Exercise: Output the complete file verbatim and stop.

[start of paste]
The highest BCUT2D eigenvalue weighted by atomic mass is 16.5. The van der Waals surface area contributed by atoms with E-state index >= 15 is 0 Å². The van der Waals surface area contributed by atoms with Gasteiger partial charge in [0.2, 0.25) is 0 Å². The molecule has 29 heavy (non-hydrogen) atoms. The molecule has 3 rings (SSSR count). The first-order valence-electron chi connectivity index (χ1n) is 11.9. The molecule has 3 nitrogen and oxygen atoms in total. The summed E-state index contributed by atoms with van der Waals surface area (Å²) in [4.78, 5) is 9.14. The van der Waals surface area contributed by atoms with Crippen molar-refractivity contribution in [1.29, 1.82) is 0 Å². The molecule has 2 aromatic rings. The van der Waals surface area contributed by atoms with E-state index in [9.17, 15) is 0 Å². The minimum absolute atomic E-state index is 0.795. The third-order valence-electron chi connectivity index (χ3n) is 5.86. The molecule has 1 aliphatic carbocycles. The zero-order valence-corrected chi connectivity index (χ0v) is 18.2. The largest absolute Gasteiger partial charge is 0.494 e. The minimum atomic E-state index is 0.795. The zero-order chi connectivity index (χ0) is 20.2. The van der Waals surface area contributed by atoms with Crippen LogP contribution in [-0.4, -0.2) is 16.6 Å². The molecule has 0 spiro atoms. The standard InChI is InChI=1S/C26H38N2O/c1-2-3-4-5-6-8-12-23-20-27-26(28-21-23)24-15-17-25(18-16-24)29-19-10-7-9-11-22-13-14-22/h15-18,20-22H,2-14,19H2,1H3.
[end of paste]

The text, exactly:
The highest BCUT2D eigenvalue weighted by atomic mass is 16.5. The van der Waals surface area contributed by atoms with E-state index >= 15 is 0 Å². The van der Waals surface area contributed by atoms with Gasteiger partial charge in [0.2, 0.25) is 0 Å². The molecule has 29 heavy (non-hydrogen) atoms. The molecule has 3 rings (SSSR count). The first-order valence-electron chi connectivity index (χ1n) is 11.9. The molecule has 3 nitrogen and oxygen atoms in total. The summed E-state index contributed by atoms with van der Waals surface area (Å²) in [4.78, 5) is 9.14. The van der Waals surface area contributed by atoms with Crippen molar-refractivity contribution in [1.29, 1.82) is 0 Å². The molecule has 2 aromatic rings. The van der Waals surface area contributed by atoms with E-state index in [9.17, 15) is 0 Å². The minimum absolute atomic E-state index is 0.795. The third-order valence-electron chi connectivity index (χ3n) is 5.86. The molecule has 1 aliphatic carbocycles. The zero-order valence-corrected chi connectivity index (χ0v) is 18.2. The largest absolute Gasteiger partial charge is 0.494 e. The minimum atomic E-state index is 0.795. The zero-order chi connectivity index (χ0) is 20.2. The van der Waals surface area contributed by atoms with Crippen LogP contribution in [-0.4, -0.2) is 16.6 Å². The molecule has 0 spiro atoms. The standard InChI is InChI=1S/C26H38N2O/c1-2-3-4-5-6-8-12-23-20-27-26(28-21-23)24-15-17-25(18-16-24)29-19-10-7-9-11-22-13-14-22/h15-18,20-22H,2-14,19H2,1H3.